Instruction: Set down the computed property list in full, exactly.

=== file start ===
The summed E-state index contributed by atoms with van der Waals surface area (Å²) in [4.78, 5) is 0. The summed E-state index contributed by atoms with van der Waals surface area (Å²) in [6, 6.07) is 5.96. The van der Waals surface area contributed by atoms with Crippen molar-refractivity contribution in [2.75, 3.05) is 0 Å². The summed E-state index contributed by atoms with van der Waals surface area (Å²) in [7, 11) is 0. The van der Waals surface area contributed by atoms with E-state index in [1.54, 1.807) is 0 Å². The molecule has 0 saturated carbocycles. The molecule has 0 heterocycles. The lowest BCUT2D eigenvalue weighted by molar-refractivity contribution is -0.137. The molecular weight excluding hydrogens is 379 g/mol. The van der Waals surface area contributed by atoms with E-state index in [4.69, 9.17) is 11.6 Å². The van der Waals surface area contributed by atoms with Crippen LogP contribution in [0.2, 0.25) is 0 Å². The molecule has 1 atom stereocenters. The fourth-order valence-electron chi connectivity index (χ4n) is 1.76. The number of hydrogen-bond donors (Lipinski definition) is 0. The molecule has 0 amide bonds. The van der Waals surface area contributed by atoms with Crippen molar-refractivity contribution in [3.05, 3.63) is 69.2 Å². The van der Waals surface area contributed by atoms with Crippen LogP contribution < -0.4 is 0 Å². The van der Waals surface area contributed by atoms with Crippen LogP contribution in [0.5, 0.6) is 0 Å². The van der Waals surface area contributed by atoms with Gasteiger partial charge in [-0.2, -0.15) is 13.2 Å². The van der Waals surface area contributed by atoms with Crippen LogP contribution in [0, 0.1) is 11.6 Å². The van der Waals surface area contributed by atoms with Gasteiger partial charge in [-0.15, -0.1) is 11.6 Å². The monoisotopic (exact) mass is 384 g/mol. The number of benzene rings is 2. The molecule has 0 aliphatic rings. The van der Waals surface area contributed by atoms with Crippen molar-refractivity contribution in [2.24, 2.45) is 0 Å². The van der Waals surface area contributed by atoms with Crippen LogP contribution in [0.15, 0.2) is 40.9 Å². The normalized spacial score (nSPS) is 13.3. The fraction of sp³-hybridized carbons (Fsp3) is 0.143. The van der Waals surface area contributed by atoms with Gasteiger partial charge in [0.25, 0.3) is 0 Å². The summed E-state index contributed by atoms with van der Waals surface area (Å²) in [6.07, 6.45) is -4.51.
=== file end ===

The summed E-state index contributed by atoms with van der Waals surface area (Å²) in [4.78, 5) is 0. The summed E-state index contributed by atoms with van der Waals surface area (Å²) in [6, 6.07) is 5.96. The van der Waals surface area contributed by atoms with Crippen molar-refractivity contribution in [2.75, 3.05) is 0 Å². The summed E-state index contributed by atoms with van der Waals surface area (Å²) in [7, 11) is 0. The van der Waals surface area contributed by atoms with E-state index in [1.54, 1.807) is 0 Å². The molecule has 0 saturated carbocycles. The molecule has 0 heterocycles. The lowest BCUT2D eigenvalue weighted by molar-refractivity contribution is -0.137. The molecular weight excluding hydrogens is 379 g/mol. The van der Waals surface area contributed by atoms with E-state index in [4.69, 9.17) is 11.6 Å². The van der Waals surface area contributed by atoms with Crippen LogP contribution in [0.2, 0.25) is 0 Å². The molecule has 1 atom stereocenters. The fourth-order valence-electron chi connectivity index (χ4n) is 1.76. The number of hydrogen-bond donors (Lipinski definition) is 0. The molecule has 0 amide bonds. The van der Waals surface area contributed by atoms with Crippen molar-refractivity contribution in [3.05, 3.63) is 69.2 Å². The van der Waals surface area contributed by atoms with Crippen LogP contribution < -0.4 is 0 Å². The van der Waals surface area contributed by atoms with Crippen LogP contribution in [0.5, 0.6) is 0 Å². The van der Waals surface area contributed by atoms with Gasteiger partial charge in [-0.2, -0.15) is 13.2 Å². The van der Waals surface area contributed by atoms with Crippen LogP contribution in [0, 0.1) is 11.6 Å². The van der Waals surface area contributed by atoms with Gasteiger partial charge in [-0.15, -0.1) is 11.6 Å². The monoisotopic (exact) mass is 384 g/mol. The number of benzene rings is 2. The molecule has 0 aliphatic rings. The van der Waals surface area contributed by atoms with Crippen molar-refractivity contribution in [2.24, 2.45) is 0 Å². The van der Waals surface area contributed by atoms with Crippen LogP contribution in [0.15, 0.2) is 40.9 Å². The normalized spacial score (nSPS) is 13.3. The fraction of sp³-hybridized carbons (Fsp3) is 0.143. The van der Waals surface area contributed by atoms with Gasteiger partial charge in [0.25, 0.3) is 0 Å². The summed E-state index contributed by atoms with van der Waals surface area (Å²) in [6.07, 6.45) is -4.51.